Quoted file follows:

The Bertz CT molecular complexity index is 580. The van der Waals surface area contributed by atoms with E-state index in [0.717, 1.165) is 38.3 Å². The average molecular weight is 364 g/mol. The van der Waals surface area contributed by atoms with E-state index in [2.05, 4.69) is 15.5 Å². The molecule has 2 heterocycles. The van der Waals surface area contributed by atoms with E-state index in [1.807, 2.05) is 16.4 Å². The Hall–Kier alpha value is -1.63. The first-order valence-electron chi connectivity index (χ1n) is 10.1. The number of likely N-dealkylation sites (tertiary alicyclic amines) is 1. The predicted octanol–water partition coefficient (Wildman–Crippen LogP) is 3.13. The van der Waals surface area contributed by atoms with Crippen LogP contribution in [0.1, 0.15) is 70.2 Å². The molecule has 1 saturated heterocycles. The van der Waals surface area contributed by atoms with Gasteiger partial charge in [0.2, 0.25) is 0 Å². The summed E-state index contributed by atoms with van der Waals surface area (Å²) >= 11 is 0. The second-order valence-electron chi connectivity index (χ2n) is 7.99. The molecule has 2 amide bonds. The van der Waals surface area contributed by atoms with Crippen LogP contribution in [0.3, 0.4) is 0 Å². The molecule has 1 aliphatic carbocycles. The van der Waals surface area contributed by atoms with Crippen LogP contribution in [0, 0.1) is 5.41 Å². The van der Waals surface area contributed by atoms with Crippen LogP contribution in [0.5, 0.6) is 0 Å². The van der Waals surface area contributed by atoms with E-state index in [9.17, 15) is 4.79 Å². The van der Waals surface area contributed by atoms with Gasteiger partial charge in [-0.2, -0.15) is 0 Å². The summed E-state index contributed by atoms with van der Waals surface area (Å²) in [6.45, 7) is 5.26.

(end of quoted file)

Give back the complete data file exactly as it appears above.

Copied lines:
The Bertz CT molecular complexity index is 580. The van der Waals surface area contributed by atoms with E-state index in [0.717, 1.165) is 38.3 Å². The average molecular weight is 364 g/mol. The van der Waals surface area contributed by atoms with E-state index in [2.05, 4.69) is 15.5 Å². The molecule has 2 heterocycles. The van der Waals surface area contributed by atoms with E-state index in [1.807, 2.05) is 16.4 Å². The Hall–Kier alpha value is -1.63. The first-order valence-electron chi connectivity index (χ1n) is 10.1. The number of likely N-dealkylation sites (tertiary alicyclic amines) is 1. The predicted octanol–water partition coefficient (Wildman–Crippen LogP) is 3.13. The van der Waals surface area contributed by atoms with Crippen LogP contribution in [0.1, 0.15) is 70.2 Å². The molecule has 1 saturated heterocycles. The van der Waals surface area contributed by atoms with Gasteiger partial charge in [0.2, 0.25) is 0 Å². The summed E-state index contributed by atoms with van der Waals surface area (Å²) >= 11 is 0. The second-order valence-electron chi connectivity index (χ2n) is 7.99. The molecule has 2 amide bonds. The van der Waals surface area contributed by atoms with Crippen LogP contribution in [0.3, 0.4) is 0 Å². The molecule has 1 aliphatic carbocycles. The van der Waals surface area contributed by atoms with Crippen LogP contribution in [0, 0.1) is 5.41 Å². The van der Waals surface area contributed by atoms with Crippen LogP contribution in [0.5, 0.6) is 0 Å². The van der Waals surface area contributed by atoms with E-state index in [9.17, 15) is 4.79 Å². The van der Waals surface area contributed by atoms with Gasteiger partial charge in [-0.2, -0.15) is 0 Å². The summed E-state index contributed by atoms with van der Waals surface area (Å²) in [6.45, 7) is 5.26.